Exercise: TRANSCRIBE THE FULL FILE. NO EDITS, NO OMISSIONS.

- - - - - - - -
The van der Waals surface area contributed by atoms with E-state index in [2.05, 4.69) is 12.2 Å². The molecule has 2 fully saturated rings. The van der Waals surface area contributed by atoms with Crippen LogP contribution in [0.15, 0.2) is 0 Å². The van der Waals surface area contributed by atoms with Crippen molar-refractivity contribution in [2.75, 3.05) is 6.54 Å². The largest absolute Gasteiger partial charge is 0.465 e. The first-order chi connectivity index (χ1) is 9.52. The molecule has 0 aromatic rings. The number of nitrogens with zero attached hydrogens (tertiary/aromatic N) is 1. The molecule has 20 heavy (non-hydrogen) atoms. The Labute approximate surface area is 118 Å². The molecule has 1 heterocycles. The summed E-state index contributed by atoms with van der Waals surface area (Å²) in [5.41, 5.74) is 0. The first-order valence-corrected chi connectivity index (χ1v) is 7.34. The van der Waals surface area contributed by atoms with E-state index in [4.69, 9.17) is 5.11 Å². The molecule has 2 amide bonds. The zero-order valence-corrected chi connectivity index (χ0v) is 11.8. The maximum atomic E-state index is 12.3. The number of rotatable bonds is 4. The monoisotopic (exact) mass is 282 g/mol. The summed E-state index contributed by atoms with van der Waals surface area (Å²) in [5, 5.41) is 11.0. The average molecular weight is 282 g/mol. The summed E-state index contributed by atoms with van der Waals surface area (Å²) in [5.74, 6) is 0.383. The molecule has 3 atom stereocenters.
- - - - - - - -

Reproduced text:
The van der Waals surface area contributed by atoms with E-state index in [2.05, 4.69) is 12.2 Å². The molecule has 2 fully saturated rings. The van der Waals surface area contributed by atoms with Crippen LogP contribution in [0.15, 0.2) is 0 Å². The van der Waals surface area contributed by atoms with Crippen molar-refractivity contribution in [2.75, 3.05) is 6.54 Å². The largest absolute Gasteiger partial charge is 0.465 e. The first-order chi connectivity index (χ1) is 9.52. The molecule has 0 aromatic rings. The number of nitrogens with zero attached hydrogens (tertiary/aromatic N) is 1. The molecule has 20 heavy (non-hydrogen) atoms. The Labute approximate surface area is 118 Å². The molecule has 1 heterocycles. The summed E-state index contributed by atoms with van der Waals surface area (Å²) in [5.41, 5.74) is 0. The first-order valence-corrected chi connectivity index (χ1v) is 7.34. The van der Waals surface area contributed by atoms with E-state index in [4.69, 9.17) is 5.11 Å². The molecule has 2 amide bonds. The zero-order valence-corrected chi connectivity index (χ0v) is 11.8. The maximum atomic E-state index is 12.3. The number of rotatable bonds is 4. The monoisotopic (exact) mass is 282 g/mol. The summed E-state index contributed by atoms with van der Waals surface area (Å²) in [5, 5.41) is 11.0. The average molecular weight is 282 g/mol. The summed E-state index contributed by atoms with van der Waals surface area (Å²) in [5.74, 6) is 0.383. The molecule has 3 atom stereocenters.